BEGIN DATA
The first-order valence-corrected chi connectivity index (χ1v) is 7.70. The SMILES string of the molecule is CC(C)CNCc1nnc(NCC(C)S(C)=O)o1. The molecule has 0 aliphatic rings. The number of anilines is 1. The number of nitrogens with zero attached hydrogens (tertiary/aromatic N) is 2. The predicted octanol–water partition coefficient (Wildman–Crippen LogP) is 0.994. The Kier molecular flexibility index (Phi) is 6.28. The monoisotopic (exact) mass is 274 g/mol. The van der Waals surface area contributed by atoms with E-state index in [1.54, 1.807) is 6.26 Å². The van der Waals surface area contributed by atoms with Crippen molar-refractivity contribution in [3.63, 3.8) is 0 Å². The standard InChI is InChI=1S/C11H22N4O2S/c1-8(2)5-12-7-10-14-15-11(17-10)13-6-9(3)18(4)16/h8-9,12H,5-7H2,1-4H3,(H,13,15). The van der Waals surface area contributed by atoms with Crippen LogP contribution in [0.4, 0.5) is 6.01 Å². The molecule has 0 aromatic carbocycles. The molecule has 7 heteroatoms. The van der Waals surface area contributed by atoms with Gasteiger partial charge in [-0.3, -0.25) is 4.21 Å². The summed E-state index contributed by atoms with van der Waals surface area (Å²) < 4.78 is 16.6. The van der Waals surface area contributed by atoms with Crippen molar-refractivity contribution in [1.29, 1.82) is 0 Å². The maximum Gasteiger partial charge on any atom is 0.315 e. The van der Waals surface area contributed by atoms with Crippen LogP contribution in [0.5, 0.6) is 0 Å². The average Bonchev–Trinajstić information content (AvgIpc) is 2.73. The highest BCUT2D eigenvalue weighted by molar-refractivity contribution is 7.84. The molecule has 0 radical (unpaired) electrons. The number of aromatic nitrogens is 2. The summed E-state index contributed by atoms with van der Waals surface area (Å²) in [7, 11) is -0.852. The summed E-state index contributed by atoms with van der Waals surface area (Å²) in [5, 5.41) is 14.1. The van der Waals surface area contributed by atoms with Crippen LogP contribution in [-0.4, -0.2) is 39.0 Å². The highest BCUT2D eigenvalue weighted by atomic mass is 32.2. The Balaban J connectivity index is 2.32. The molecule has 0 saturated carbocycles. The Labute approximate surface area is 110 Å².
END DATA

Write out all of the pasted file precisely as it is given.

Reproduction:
The first-order valence-corrected chi connectivity index (χ1v) is 7.70. The SMILES string of the molecule is CC(C)CNCc1nnc(NCC(C)S(C)=O)o1. The molecule has 0 aliphatic rings. The number of anilines is 1. The number of nitrogens with zero attached hydrogens (tertiary/aromatic N) is 2. The predicted octanol–water partition coefficient (Wildman–Crippen LogP) is 0.994. The Kier molecular flexibility index (Phi) is 6.28. The monoisotopic (exact) mass is 274 g/mol. The van der Waals surface area contributed by atoms with E-state index in [1.54, 1.807) is 6.26 Å². The van der Waals surface area contributed by atoms with Crippen molar-refractivity contribution in [3.63, 3.8) is 0 Å². The standard InChI is InChI=1S/C11H22N4O2S/c1-8(2)5-12-7-10-14-15-11(17-10)13-6-9(3)18(4)16/h8-9,12H,5-7H2,1-4H3,(H,13,15). The van der Waals surface area contributed by atoms with Crippen LogP contribution in [0.4, 0.5) is 6.01 Å². The molecule has 0 aromatic carbocycles. The molecule has 7 heteroatoms. The van der Waals surface area contributed by atoms with Gasteiger partial charge in [-0.3, -0.25) is 4.21 Å². The summed E-state index contributed by atoms with van der Waals surface area (Å²) < 4.78 is 16.6. The van der Waals surface area contributed by atoms with Crippen molar-refractivity contribution in [1.29, 1.82) is 0 Å². The maximum Gasteiger partial charge on any atom is 0.315 e. The van der Waals surface area contributed by atoms with Crippen LogP contribution in [0.5, 0.6) is 0 Å². The average Bonchev–Trinajstić information content (AvgIpc) is 2.73. The highest BCUT2D eigenvalue weighted by molar-refractivity contribution is 7.84. The molecule has 0 radical (unpaired) electrons. The number of aromatic nitrogens is 2. The summed E-state index contributed by atoms with van der Waals surface area (Å²) in [7, 11) is -0.852. The summed E-state index contributed by atoms with van der Waals surface area (Å²) in [5, 5.41) is 14.1. The van der Waals surface area contributed by atoms with Crippen LogP contribution in [-0.4, -0.2) is 39.0 Å². The highest BCUT2D eigenvalue weighted by atomic mass is 32.2. The Balaban J connectivity index is 2.32. The molecule has 0 saturated carbocycles. The Labute approximate surface area is 110 Å².